It will then ask you if you would like to change the root password, but because we just set it normally you won't need to do this, unless you want to change it to something different from what you just set it as a few steps ago.
It will then ask you if you would like to remove anonymous users from your server. It gives a good amount of detail about what this means. Probably would be a good security idea to remove those anonymous users.
The next step asks if we would like to disable remote access to our root user. Choosing yes here increases the security because only your instance will be able to login as root if you choose to disable this. But choosing no will allow you to access your MySQL root user from your own computer or from any other computer, which might be useful for debugging or testing things.
Keep in mind you can also change this later, and you can also create more MySQL users that have less permissions that you can give remote access to. So that might be a smart idea to create a remote user that has less permissions so that if a hacker were to get a hold of that information they couldn't do as much damage.
The next step asks if we would like to remove the test database. It suggests removing this before going into production so probably a good idea to remove it.
Then it asks us if we would like to apply the changes we just made. Choosing yes for this is a good idea, unless you wish to do it manually later.
You are all setup with your database now. To confirm it's running run the following command.
systemctl status mysql.service
It should output something similar to the following.
You can access your MySQL install by running the following command.
mysql -u root -p
It will then ask you for your root password that you created. From there you will be able to run standard MySQL commands such as
SELECT * FROM users; and such. To exit out of this you can just type
exit followed by the enter key.
Almost all of the settings and such we set here can be changed later. For example searching on Google for how to change the root password in MySQL will probably yield some good results. Or how to create another MySQL user. Or how to enable remote access for MySQL server. All of which will likely yield good results for how to customize and maintain your MySQL database.
There is a lot more you can do to improve this work-flow and add extra features, security, etc to your server. So I would encourage you to do some research about MySQL configuration options and figure out how to best fit it to your needs.
You can now use
localhost as the host,
root as the username,
3306 as the port, and the password you set when creating the root user in your Node.js application settings to get it to work. Remember you might have to create your database on the MySQL server first before your Node.js can use it.
Remember also if you are trying to access your MySQL server from outside of AWS (like your local computer) you will need to change your security group to give access to port 3306, to either only your IP address or to the entire public (probably a bad idea).
One final note. I have found DigitalOcean's tutorials on how to install MySQL on Ubuntu to be very helpful. DigitalOcean has a lot of tutorials about how to install different things on Ubuntu and get your server setup and configured the way you want, so I would encourage you to check those out for more details and other things you can do to configure your instance.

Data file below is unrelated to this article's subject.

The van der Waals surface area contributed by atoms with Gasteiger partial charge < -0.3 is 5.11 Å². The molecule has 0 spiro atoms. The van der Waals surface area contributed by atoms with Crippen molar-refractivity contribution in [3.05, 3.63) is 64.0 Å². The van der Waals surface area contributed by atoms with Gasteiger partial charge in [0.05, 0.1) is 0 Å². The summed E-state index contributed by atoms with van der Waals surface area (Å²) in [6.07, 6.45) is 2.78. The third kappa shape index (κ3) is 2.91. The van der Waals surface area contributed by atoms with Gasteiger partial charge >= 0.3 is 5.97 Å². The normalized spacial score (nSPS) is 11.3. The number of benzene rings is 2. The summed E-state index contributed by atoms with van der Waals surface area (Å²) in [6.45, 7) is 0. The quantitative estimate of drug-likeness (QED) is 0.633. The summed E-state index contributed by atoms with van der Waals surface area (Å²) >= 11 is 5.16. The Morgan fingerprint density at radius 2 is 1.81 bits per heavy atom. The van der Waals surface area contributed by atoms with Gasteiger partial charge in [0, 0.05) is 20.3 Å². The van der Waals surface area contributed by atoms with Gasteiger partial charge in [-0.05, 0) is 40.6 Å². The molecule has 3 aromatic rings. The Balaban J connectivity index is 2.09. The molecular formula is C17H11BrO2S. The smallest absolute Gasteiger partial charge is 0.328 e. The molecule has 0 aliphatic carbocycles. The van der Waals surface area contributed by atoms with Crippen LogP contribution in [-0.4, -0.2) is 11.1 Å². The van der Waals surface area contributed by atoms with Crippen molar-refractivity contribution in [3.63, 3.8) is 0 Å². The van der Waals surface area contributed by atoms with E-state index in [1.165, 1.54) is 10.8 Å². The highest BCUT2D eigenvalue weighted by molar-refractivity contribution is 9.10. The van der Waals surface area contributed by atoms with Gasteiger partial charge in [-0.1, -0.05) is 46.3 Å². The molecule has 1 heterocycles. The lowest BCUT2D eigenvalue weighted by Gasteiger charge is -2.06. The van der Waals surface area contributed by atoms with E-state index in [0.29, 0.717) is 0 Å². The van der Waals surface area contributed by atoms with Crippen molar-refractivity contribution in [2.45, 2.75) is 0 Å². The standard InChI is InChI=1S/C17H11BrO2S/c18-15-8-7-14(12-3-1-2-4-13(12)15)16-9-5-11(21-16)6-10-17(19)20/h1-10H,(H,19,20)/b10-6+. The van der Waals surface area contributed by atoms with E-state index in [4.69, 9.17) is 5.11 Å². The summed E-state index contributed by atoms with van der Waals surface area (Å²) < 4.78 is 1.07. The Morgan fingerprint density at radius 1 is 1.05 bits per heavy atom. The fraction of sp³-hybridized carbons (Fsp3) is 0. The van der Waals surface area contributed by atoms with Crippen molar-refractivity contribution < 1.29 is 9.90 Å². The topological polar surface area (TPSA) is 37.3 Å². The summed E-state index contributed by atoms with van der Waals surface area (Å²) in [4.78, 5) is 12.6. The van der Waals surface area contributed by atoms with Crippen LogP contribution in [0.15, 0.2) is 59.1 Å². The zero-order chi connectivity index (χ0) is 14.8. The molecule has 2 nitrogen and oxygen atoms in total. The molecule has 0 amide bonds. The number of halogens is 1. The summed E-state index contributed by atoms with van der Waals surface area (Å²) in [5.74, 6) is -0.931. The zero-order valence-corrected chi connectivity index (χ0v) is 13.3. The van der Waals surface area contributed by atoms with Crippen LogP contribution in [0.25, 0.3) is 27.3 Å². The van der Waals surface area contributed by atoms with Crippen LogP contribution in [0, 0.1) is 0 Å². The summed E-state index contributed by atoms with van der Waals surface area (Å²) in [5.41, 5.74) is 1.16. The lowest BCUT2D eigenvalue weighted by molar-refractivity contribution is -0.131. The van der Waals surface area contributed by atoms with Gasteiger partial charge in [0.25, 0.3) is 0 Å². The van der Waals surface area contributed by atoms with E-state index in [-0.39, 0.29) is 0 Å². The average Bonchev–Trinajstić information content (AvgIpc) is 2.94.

To install MongoDB on your instance first SSH into your instance and run the following command.
sudo apt-key adv --keyserver hkp://keyserver.ubuntu.com:80 --recv EA312927
It should look something like the following once you are complete.
Next run the following command.
echo "deb http://repo.mongodb.org/apt/ubuntu xenial/mongodb-org/3.2 multiverse" | sudo tee /etc/apt/sources.list.d/mongodb-org-3.2.list
Then we can update the available package list with the following command and we will be ready to go to install MongoDB.
sudo apt-get update
It might ask you if you sure you want to do this, if it does you can just type
Y and hit enter to confirm the changes it will make. It should look something similar to the following after you complete that.
Next run the following command to install MongoDB.
sudo apt-get install -y mongodb-org
After that is complete run the following command to start up your MongoDB server.
sudo systemctl start mongod
You can then check the status of the server by running the following command.
sudo systemctl status mongod
Finally to have the MongoDB server startup whenever the instance starts up run the following command.
sudo systemctl enable mongod
You are now all setup to change your MongoDB settings in your Node.js server to port 27017 and host localhost.
Deployment is a very difficult topic. There are a lot of moving parts to it. As with any programming task try to break it into small pieces. Figure out what small task you need to complete then do the research to figure it out. Deploying an entire application is difficult since every application is different and there are a million ways to do anything. So realizing what you need to get things up and running is important. Do you need MongoDB or MySQL or neither? Does your application rely on some other service that you will need to install?
I hope this tutorial has helped with the basics of deploying a Node.js application to AWS. There is a lot more that we could discuss and go into. I hope this is a good starting point if you are wanting to deploy a simple application.
There is a chance I will be updating this tutorial as things change. I can't make any promises that it will remain up to date but if there is something that is unclear or that has changed or you would like to see added please contact me.
As I mentioned at the beginning if you have any questions I would encourage you to Google the question, ask on Stack Overflow, or contact me.
Good luck in your future deployments!!